The original Greek scales, or modes, as they were called, were all constructed within the compass of a perfect fourth, the primary interval fixed by Pythagoras. Each mode consisted of four notes, corresponding to the original four strings of the lyre; and the difference between these modes lay in the arrangement of their intervals, since only the highest and lowest notes were always the same distance apart, and in the pitch of this perfect fourth within which they were comprised.
Modes were thought of as extending downward; and they were of three kinds, the diatonic, composed of tones and half-tones, the chromatic, of two half-tones plys an interval of a tone and a half, and the enharmonic, of two quarter tones plus an interval of two whole tones.
The diatonic modes were the most important, while the two other kinds were frowned upon by the purists; and each of the diatonic modes was supposed to possess distinctive attributes, such as the Dorian, manliness, and the Lydian, inspiration. The principal diatonic scales were seven in number, namely the Dorian, Phrygian, Lydian, Mixo-Lydian, Hypo-Dorian, Hypo-Phrygian, and Hypo-Lydian; and there were also combinations of tetrachords into the Lesser Perfect system, extending an octave and a half, and the Greater Perfect system, extending for two octaves.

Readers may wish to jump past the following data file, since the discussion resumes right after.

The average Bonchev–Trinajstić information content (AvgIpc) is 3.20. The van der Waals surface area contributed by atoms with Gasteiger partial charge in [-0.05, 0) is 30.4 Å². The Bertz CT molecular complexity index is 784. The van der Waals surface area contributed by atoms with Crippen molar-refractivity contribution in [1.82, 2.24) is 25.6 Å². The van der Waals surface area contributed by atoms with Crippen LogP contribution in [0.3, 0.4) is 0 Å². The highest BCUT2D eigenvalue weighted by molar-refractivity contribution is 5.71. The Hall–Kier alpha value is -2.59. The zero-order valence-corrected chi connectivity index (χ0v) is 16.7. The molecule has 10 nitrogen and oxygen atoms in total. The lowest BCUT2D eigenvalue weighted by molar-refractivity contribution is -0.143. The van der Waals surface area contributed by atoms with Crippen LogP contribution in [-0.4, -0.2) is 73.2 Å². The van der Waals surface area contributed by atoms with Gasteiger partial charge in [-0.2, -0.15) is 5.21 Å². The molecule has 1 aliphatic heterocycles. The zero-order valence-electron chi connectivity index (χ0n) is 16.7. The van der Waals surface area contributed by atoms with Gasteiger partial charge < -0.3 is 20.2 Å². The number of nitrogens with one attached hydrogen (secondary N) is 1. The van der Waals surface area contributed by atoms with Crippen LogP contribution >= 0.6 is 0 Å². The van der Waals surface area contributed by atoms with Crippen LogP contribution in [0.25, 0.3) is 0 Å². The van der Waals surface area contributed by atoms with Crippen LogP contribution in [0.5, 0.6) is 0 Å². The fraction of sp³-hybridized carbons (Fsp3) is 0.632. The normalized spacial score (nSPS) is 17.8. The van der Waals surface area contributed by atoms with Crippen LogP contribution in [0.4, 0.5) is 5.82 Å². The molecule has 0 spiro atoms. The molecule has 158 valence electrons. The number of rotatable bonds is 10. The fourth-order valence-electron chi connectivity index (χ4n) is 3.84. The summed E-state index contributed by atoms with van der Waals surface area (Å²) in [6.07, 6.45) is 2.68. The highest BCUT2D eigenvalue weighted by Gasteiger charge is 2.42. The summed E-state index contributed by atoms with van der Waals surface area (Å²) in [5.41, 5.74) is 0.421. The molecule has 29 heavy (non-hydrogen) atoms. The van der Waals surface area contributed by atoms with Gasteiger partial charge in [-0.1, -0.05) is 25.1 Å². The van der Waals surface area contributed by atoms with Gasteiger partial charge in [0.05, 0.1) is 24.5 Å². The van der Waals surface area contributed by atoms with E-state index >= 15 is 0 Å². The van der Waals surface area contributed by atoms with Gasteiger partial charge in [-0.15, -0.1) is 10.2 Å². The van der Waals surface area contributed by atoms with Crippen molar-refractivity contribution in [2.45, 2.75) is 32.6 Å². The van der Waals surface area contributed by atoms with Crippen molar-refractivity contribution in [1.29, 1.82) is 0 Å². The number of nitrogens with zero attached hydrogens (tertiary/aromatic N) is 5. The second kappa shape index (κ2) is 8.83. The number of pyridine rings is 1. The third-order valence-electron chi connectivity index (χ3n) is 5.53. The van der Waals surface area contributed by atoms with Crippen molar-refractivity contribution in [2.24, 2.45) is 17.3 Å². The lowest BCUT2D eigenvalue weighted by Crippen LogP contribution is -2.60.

For notation the Greeks used letters, places in different positions, to denote the pitch but not the character of sounds.